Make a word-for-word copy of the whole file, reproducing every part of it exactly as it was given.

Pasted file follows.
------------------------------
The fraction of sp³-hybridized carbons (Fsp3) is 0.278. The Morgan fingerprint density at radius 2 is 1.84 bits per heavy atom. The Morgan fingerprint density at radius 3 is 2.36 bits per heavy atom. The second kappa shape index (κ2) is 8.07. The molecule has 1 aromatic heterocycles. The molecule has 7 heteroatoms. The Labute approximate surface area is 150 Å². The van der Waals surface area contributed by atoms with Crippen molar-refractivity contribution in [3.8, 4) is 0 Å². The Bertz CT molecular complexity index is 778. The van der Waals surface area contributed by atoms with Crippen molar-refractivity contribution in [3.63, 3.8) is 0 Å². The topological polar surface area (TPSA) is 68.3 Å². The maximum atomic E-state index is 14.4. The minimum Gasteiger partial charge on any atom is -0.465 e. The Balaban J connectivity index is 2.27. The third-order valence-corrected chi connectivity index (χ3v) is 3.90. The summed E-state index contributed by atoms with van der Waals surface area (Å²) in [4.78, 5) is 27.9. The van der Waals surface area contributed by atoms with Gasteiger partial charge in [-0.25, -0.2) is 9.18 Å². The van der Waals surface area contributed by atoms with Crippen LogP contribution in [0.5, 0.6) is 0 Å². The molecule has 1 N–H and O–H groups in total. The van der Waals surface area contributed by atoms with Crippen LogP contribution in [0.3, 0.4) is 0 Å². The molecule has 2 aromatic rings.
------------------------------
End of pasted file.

The fraction of sp³-hybridized carbons (Fsp3) is 0.278. The Morgan fingerprint density at radius 2 is 1.84 bits per heavy atom. The Morgan fingerprint density at radius 3 is 2.36 bits per heavy atom. The second kappa shape index (κ2) is 8.07. The molecule has 1 aromatic heterocycles. The molecule has 7 heteroatoms. The Labute approximate surface area is 150 Å². The van der Waals surface area contributed by atoms with Crippen molar-refractivity contribution in [3.8, 4) is 0 Å². The Bertz CT molecular complexity index is 778. The van der Waals surface area contributed by atoms with Crippen molar-refractivity contribution in [3.63, 3.8) is 0 Å². The topological polar surface area (TPSA) is 68.3 Å². The maximum atomic E-state index is 14.4. The minimum Gasteiger partial charge on any atom is -0.465 e. The Balaban J connectivity index is 2.27. The third-order valence-corrected chi connectivity index (χ3v) is 3.90. The summed E-state index contributed by atoms with van der Waals surface area (Å²) in [4.78, 5) is 27.9. The van der Waals surface area contributed by atoms with Gasteiger partial charge in [-0.25, -0.2) is 9.18 Å². The van der Waals surface area contributed by atoms with Crippen LogP contribution in [0.5, 0.6) is 0 Å². The molecule has 1 N–H and O–H groups in total. The van der Waals surface area contributed by atoms with Crippen LogP contribution in [0.3, 0.4) is 0 Å². The molecule has 2 aromatic rings.